' ' Cinema Romantico: Small Town Wisconsin

Monday, September 26, 2022

Small Town Wisconsin

“Small Town Wisconsin” is only the second feature film of director Niels Mueller, nearly 20 years after “The Assassination of Richard Nixon” in 2004. Those titles, the former deliberately plain and the latter as spectacular as the spectacularly boneheaded faux event it’s about, would at first glance appear to have nothing in common. Drill down just a couple feet, though, and they are quite similar, both the story of a dum-dum dad struggling to get it (to keep it) together. It’s just that in “Small Town Wisconsin” this manifests itself in alcoholism and anger and in “The Assassination of Richard Nixon” this manifests itself as, well, obviously. Mueller’s first film is more impressive if mainly because it’s a much more difficult story to pull off, mining for and finding empathy where there would appear to be none at all, highlighted by Sean Penn’s fidgety, sweaty performance. But that is to take nothing away from David Sullivan’s lead performance in “Small Town Wisconsin,” loud in all the right ways, touching without becoming cloying, highlighting a movie that admittedly is better at observation than insight. 

The beginning scenes in which Wayne cracks a cold one and berates the Milwaukee Brewers while listening to them on the radio followed by oversleeping and showing up late to pick up his son Tyler (Cooper J. Friedman) from his ex-wife Deidra’s (Tanya Fischer) initially emit worries of something rote. Once Wayne and Tyler settle in for a weekend together, though, the movie finds its soul, brought home in the performance of Sullivan who does not play Wayne as a cruel or mean father, just a bad one, transforming the way his character calls his son “Champ” into a reflexive tic of heartbreaking desperation. And the moment where he inadvertently lets popcorn on the stove catch fire while he’s goofing around with Tyler becomes a manifestation of the knife’s edge on which the character and the performance rest, the best element of the whole movie, the way in which Sullivan effects the sensation of Wayne as a kind of human house of cards. When he takes his kid to a baseball game and implores him to hold his hand so they don’t get separated, you feel the anxiety.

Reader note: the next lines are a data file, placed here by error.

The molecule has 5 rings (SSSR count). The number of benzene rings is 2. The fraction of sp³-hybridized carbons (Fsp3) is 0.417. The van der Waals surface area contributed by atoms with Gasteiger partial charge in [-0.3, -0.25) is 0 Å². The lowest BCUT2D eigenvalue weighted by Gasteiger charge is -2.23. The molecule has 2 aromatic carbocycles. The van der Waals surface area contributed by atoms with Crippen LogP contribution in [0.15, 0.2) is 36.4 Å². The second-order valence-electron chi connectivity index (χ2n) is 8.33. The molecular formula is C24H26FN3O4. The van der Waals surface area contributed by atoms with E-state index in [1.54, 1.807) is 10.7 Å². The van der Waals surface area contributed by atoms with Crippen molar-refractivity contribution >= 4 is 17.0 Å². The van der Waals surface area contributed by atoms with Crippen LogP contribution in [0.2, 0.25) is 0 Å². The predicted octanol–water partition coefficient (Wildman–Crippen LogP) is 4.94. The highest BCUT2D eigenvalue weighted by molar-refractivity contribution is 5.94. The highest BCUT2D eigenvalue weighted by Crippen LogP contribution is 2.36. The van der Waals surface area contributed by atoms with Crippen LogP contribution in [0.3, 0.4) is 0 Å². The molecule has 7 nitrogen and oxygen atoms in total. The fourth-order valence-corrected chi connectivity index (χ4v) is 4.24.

Wayne’s whiplash provides the moment-to-moment tension, but the overarching drama is Deidra seeking and winning custody of their son. Fischer does a good job letting us see Deidra’s alternating patience and frustration, and that Wayne’s frustration with her is entirely misplaced. She wants Wayne to tell Tyler he is moving with her to Arizona, and he plans to do it on a father and son camping trip that turns into a secret father and son foray to Milwaukee instead with his pal Chuck (Bill Heck, deftly eliding a potential caricature) in tow. That secrecy could have taken this plot twist in a different direction, but Mueller keeps the drama in a lower register. For one thing, as a Wisconsin native, he has a good handle on big city fear, evoked in their journey of simply finding a hotel, which also underlines how the support of a person like Chuck is what keeps Wayne afloat even as Wayne sleeps (literally) on that fact.

But if Tyler sees his father’s alcoholism clearly, matter-of-factly referencing it in a late scene where Sullivan’s reaction painfully suggests he thinks he’s been hiding it all along, “Small Town Wisconsin” does not. There’s a fascinating scene that could have been borrowed from the ferocious indie “Stinking Heaven.” in which Wayne sneaks into his dilapidated, vacant family home with Tyler and playacts his drunken father with his son playing himself. But Mueller never pulls on that thread when the vacationing trio in Milwaukee is forced to stay with Wayne’s sister Alicia (Kristen Johnston), opting for cozy domesticity that innately puts blinders on the lingering trauma, meaning that even if “Small Town Wisconsin” is smart enough to know one montage cannot remedy a drinking problem, this missing piece makes it feel incomplete. 

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